Travel gear constraints force you into meticulous consideration for the importance of every object. Without being aware, you perform a careful Knapsack Problem analysis of each item.
I’ve done this from time to time on shorter (under two-week) travels. However, as I write these lines, I’ve just departed on one of my months-long perpetual trips (to Brazil) with nothing but a backpack… and one of those unsightly belt pouches. In any case, the luggage passed as a personal item in one of those discount airlines that charge extra for carry-on baggage.
Granted, the packing turned into one of the more challenging I’ve undertaken. On such long journeys, I previously resorted to a small supplemental gym bag. Yet I’ve been yearning to liberate the hands from carrying the additional weight. Such freedom I’ve felt at last. What does this entail in terms of content, you may ask?
- Two pairs of shoes, one fairly generic that I wore (more emphasis on comfort than aesthetics), and the other sports pair stuffed with socks.
- Several generic all-occasion T-shirts, one worn.
- A long-sleeve fleece, worn on top of the T-shirt.
- Three all-occasion long-sleeve shirts.
- Three multi-occasion shorts, one pair worn.
- One multi-occasion pair of pants, worn on top of the shorts. (I’m heading to a fairly tropical place).
- Undergarments to last 5-6 days.
- A few ultra-light gym/exercise pieces of attire.
- Tablet with a Bluetooth keyboard. I’ve done away with the laptop. Too bulky, little marginal return.
- Bleak House by Charles Dickens. Carried in the hand. Forget E-readers.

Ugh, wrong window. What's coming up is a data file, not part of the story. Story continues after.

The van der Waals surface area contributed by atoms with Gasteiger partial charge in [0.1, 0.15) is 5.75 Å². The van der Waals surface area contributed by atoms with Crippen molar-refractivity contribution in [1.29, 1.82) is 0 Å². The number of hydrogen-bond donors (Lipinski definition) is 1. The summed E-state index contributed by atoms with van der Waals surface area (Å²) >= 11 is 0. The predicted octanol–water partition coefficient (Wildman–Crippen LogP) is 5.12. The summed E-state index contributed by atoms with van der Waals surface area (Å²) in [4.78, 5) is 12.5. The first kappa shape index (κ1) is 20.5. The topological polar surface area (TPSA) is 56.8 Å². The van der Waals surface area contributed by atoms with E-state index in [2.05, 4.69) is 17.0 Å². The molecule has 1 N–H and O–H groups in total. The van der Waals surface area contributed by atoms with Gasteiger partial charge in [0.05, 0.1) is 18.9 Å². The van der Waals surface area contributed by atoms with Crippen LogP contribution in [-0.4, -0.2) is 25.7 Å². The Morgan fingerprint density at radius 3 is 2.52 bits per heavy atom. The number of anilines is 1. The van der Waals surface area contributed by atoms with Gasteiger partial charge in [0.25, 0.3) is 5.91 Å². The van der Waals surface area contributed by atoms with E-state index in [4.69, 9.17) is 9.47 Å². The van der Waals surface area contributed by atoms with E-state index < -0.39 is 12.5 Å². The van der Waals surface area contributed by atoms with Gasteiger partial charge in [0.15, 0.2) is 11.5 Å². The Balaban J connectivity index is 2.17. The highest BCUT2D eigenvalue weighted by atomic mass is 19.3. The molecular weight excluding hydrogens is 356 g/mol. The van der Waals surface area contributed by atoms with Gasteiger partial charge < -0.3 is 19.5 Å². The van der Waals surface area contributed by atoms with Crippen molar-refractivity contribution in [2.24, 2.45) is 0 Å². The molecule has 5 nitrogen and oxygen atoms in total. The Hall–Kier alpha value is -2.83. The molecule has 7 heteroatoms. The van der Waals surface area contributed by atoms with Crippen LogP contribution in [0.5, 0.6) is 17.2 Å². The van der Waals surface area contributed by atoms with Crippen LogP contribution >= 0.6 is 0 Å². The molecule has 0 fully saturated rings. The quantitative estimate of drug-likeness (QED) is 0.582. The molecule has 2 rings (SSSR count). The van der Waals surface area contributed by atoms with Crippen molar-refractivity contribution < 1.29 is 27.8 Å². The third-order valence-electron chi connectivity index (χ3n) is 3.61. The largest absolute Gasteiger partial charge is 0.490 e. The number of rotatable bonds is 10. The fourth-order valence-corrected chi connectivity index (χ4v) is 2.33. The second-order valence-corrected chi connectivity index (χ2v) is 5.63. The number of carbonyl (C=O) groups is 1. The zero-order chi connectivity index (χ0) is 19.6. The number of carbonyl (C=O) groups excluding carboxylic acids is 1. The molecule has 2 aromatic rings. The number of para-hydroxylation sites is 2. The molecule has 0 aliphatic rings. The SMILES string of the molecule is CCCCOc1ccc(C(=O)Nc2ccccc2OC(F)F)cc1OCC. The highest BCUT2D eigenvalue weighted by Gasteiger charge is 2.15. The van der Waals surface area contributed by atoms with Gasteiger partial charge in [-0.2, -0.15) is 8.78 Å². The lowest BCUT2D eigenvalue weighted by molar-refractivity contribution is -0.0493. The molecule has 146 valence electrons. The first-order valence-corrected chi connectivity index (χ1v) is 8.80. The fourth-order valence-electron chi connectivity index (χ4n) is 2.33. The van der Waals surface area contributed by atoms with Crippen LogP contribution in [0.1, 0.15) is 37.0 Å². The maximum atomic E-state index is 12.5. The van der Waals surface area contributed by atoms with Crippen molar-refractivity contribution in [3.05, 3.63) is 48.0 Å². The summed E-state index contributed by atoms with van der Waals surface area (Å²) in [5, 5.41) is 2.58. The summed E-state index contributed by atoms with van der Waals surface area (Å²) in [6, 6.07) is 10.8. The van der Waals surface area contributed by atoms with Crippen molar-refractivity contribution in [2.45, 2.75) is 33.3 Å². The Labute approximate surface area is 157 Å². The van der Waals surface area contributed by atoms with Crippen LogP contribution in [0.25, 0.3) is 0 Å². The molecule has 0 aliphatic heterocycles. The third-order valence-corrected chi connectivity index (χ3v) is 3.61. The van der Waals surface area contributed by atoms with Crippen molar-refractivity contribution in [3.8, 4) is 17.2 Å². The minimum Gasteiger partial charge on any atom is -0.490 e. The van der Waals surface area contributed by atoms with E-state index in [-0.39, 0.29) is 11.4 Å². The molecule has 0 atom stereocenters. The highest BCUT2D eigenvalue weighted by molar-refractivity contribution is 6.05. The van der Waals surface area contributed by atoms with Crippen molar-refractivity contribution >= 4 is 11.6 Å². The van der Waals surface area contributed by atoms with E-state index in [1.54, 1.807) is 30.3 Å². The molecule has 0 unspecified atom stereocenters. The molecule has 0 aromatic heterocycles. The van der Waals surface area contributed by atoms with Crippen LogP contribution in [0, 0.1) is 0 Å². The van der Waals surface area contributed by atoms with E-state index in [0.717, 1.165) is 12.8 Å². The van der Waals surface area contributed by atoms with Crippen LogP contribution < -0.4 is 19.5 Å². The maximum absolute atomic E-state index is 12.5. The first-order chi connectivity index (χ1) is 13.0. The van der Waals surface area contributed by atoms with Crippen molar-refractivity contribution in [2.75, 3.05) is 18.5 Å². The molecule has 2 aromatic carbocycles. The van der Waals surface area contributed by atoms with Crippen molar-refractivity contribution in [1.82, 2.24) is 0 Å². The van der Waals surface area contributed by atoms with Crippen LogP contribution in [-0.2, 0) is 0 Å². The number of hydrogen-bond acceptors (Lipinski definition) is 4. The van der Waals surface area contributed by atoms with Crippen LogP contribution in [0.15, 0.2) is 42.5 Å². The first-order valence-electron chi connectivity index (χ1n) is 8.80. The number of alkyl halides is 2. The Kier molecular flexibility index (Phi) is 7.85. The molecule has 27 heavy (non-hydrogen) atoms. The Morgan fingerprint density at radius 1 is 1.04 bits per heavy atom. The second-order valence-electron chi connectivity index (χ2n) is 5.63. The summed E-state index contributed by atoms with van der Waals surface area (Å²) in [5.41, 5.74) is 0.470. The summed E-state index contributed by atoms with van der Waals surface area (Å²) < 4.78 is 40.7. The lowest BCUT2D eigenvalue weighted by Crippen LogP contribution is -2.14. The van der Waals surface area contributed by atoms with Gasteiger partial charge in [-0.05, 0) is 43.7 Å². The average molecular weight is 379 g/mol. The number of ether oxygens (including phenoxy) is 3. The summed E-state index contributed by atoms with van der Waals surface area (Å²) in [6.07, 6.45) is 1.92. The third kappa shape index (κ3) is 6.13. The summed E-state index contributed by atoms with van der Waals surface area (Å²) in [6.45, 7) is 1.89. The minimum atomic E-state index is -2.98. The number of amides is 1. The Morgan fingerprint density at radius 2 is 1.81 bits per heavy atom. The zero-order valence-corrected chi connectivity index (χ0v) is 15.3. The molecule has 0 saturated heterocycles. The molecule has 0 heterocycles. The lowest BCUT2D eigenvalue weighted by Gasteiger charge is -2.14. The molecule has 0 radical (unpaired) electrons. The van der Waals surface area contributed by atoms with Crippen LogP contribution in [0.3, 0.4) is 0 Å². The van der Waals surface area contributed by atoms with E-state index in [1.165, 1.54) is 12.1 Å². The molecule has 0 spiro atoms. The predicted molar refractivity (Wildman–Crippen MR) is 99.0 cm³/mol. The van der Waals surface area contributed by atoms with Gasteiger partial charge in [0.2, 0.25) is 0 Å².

- Essential toiletries that cannot easily or inexpensively be purchased.
- Small electronics - chargers, converters, etc.
- A file folder with needed paperwork.
- A bunch of index cards and a small (yet dense) notebook fit precisely into the belt pouch.
- A hat, sunglasses, and over-the-ear headphones all simultaneously worn.
All of the above managed to occupy the backpack (to 95% capacity) and the belt pouch, beyond the couple of items in my hand. It’s not perfect, but close enough. Best of all, the backpack houses mostly voluminous, yet light possessions.
What have I sacrificed to meet the constraints?
- Sandals. Will obtain on location.
- Laptop. Not much of a sacrifice though. I’ve gradually transitioned to working on a tablet with Termux, a pseudo-Linux Debian environment.
- Head shaver - a bulky item that I may indeed miss. Maybe it’s a mistake. Hello hair salons.
I may (and will) acquire some occasional items, and probably resort to a small (really small) bag just to alleviate some backpack spacial constraints. My experiment concerned less an idealistic crusade of fixed baggage, but rather the mere notion of initiating the journey light and slightly uncertain..
And that’s the idea. You let go of the comfort of insuring full coverage. You certainly need not expect to subsist six months down the road with the identical set of belongings. You may infrequently acquire a thing or two, along with a supplemental tiny vessel to house them (lest it be crudely improvised with a grocery bag or simply carried).
The benefits of this method of travel feel extremely liberating. Zero anxiety for the carry-on. Ease of boarding public transit. Having everything on your back is a huge bonus. No arm stress. Feels harmonious.
I’ve noticed that once I’ve trespassed a certain weight of luggage, my mind gravitates towards “transport mode.” I feel marginally handicapped, insofar as limited to a subset of normal day-to-day operations - little beyond the proceeding to point B from point A via a pre-established route. I certainly feel the incapacity to diverge from my directives and explore.
However, with the luggage entirely affixed to the back and under a certain weight, these pressures miraculously lift. It feels like a normal operating procedure again, with the liberty to follow your predetermined route or completely deviate into a side quest. Little concern remains for transport logistics. It feels hardly different from a nature hike.
Give the backpack-only travel a shot. Be sure to carry water.
Questions, comments? Connect.